As a result, there is now a consensus among the political elite that California’s governance is “fundamentally broken” and that the state is “ungovernable, unless we make tough choices”, as Antonio Villaraigosa, the mayor of Los Angeles and a likely candidate for governor next year, puts it [likely only if you don't count Villaraigosa's Twitter followers, Kevin Roderick says].

Their latest article about California breaks down the post-election scenario:

As a result of California’s election, the state now faces a $21.3 billion gap between revenues and spending. Life, which has been no picnic for many in this state since the recession began, is about to get a lot worse. There have already been two rounds of budget cuts since last autumn. A third, savage, round must now follow.

Mr Schwarzenegger has already hinted at the cuts he will propose to the legislature. The easy part is to release prisoners. California’s 33 prisons, with about 168,000 inmates, many of them locked up because of inflexible sentencing laws passed by voters, are scandalously overcrowded. Mr Schwarzenegger is thinking about freeing 38,000 people. Half of them are undocumented immigrants whom he would transfer to federal custody.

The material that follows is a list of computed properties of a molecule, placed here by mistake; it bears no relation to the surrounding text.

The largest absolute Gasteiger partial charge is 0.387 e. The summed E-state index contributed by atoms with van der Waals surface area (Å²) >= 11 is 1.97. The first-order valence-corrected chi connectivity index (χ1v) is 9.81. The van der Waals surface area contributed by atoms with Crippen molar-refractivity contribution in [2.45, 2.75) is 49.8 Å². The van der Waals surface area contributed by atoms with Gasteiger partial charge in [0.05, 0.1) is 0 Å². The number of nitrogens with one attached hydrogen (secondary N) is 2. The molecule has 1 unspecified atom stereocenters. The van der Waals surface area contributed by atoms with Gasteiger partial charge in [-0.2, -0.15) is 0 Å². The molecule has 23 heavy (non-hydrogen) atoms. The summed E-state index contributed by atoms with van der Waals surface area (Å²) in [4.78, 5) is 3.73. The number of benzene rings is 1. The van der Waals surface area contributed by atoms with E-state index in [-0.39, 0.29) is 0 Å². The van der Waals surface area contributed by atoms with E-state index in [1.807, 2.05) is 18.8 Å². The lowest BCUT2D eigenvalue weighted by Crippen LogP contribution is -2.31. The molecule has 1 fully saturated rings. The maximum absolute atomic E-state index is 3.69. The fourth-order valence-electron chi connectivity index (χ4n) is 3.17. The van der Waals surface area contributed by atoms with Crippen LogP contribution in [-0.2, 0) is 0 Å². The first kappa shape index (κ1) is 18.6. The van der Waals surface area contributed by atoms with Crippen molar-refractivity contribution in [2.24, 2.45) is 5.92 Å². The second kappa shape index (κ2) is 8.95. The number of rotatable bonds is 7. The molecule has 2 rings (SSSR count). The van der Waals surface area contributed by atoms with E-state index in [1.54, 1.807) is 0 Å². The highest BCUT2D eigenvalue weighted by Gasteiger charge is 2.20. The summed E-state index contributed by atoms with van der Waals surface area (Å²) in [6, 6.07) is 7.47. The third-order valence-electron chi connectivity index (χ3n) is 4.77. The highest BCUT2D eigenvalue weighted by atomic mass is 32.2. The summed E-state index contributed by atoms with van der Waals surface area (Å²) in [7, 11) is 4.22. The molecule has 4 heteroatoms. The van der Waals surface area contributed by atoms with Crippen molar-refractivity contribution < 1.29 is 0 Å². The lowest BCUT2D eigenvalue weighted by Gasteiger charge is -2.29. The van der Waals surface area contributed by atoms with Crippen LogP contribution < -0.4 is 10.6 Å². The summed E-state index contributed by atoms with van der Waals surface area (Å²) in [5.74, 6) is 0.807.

But “the real money is where the pain is”, says Jean Ross of the California Budget Project, a research firm in Sacramento. In health care, for instance. Just as Mr Obama is trying to give more people access to medical care, California will be taking it away: by cutting funding for Medi-Cal, the state’s programme for the poor, and changing eligibility rules for another programme so that 225,000 children are likely to lose coverage. And this at a time when many of their parents are losing their jobs and their employer-sponsored insurance.